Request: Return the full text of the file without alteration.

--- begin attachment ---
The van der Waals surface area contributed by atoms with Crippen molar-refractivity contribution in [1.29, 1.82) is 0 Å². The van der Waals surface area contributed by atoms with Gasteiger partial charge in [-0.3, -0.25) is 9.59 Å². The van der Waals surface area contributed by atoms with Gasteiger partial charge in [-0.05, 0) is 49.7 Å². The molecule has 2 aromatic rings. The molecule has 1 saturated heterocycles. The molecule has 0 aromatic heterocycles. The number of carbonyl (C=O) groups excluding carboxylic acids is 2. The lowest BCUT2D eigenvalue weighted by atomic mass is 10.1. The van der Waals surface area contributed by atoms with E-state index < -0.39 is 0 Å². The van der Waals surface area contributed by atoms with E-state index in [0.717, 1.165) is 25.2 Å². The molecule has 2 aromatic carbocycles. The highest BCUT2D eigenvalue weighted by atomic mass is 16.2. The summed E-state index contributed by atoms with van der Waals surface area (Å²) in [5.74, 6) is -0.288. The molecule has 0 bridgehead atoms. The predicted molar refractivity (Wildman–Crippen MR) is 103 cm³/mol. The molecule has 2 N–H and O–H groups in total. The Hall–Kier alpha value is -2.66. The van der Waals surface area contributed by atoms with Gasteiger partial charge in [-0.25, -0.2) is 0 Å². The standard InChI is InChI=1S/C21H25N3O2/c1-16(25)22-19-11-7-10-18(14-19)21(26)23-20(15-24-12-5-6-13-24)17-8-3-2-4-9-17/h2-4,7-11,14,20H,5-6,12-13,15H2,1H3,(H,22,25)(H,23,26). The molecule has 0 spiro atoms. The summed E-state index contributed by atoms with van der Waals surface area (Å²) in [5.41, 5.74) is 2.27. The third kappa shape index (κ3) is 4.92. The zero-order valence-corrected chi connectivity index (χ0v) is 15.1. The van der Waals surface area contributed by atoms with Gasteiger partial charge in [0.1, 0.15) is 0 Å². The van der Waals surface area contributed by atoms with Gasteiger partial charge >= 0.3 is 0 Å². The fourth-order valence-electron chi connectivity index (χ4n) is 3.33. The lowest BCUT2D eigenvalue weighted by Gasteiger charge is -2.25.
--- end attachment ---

The van der Waals surface area contributed by atoms with Crippen molar-refractivity contribution in [1.29, 1.82) is 0 Å². The van der Waals surface area contributed by atoms with Gasteiger partial charge in [-0.3, -0.25) is 9.59 Å². The van der Waals surface area contributed by atoms with Gasteiger partial charge in [-0.05, 0) is 49.7 Å². The molecule has 2 aromatic rings. The molecule has 1 saturated heterocycles. The molecule has 0 aromatic heterocycles. The number of carbonyl (C=O) groups excluding carboxylic acids is 2. The lowest BCUT2D eigenvalue weighted by atomic mass is 10.1. The van der Waals surface area contributed by atoms with E-state index < -0.39 is 0 Å². The van der Waals surface area contributed by atoms with E-state index in [0.717, 1.165) is 25.2 Å². The molecule has 2 aromatic carbocycles. The highest BCUT2D eigenvalue weighted by atomic mass is 16.2. The summed E-state index contributed by atoms with van der Waals surface area (Å²) in [5.74, 6) is -0.288. The molecule has 0 bridgehead atoms. The predicted molar refractivity (Wildman–Crippen MR) is 103 cm³/mol. The molecule has 2 N–H and O–H groups in total. The Hall–Kier alpha value is -2.66. The van der Waals surface area contributed by atoms with Gasteiger partial charge in [-0.25, -0.2) is 0 Å². The standard InChI is InChI=1S/C21H25N3O2/c1-16(25)22-19-11-7-10-18(14-19)21(26)23-20(15-24-12-5-6-13-24)17-8-3-2-4-9-17/h2-4,7-11,14,20H,5-6,12-13,15H2,1H3,(H,22,25)(H,23,26). The molecule has 0 spiro atoms. The summed E-state index contributed by atoms with van der Waals surface area (Å²) in [5.41, 5.74) is 2.27. The third kappa shape index (κ3) is 4.92. The zero-order valence-corrected chi connectivity index (χ0v) is 15.1. The van der Waals surface area contributed by atoms with Gasteiger partial charge in [0.1, 0.15) is 0 Å². The van der Waals surface area contributed by atoms with Gasteiger partial charge >= 0.3 is 0 Å². The fourth-order valence-electron chi connectivity index (χ4n) is 3.33. The lowest BCUT2D eigenvalue weighted by Gasteiger charge is -2.25.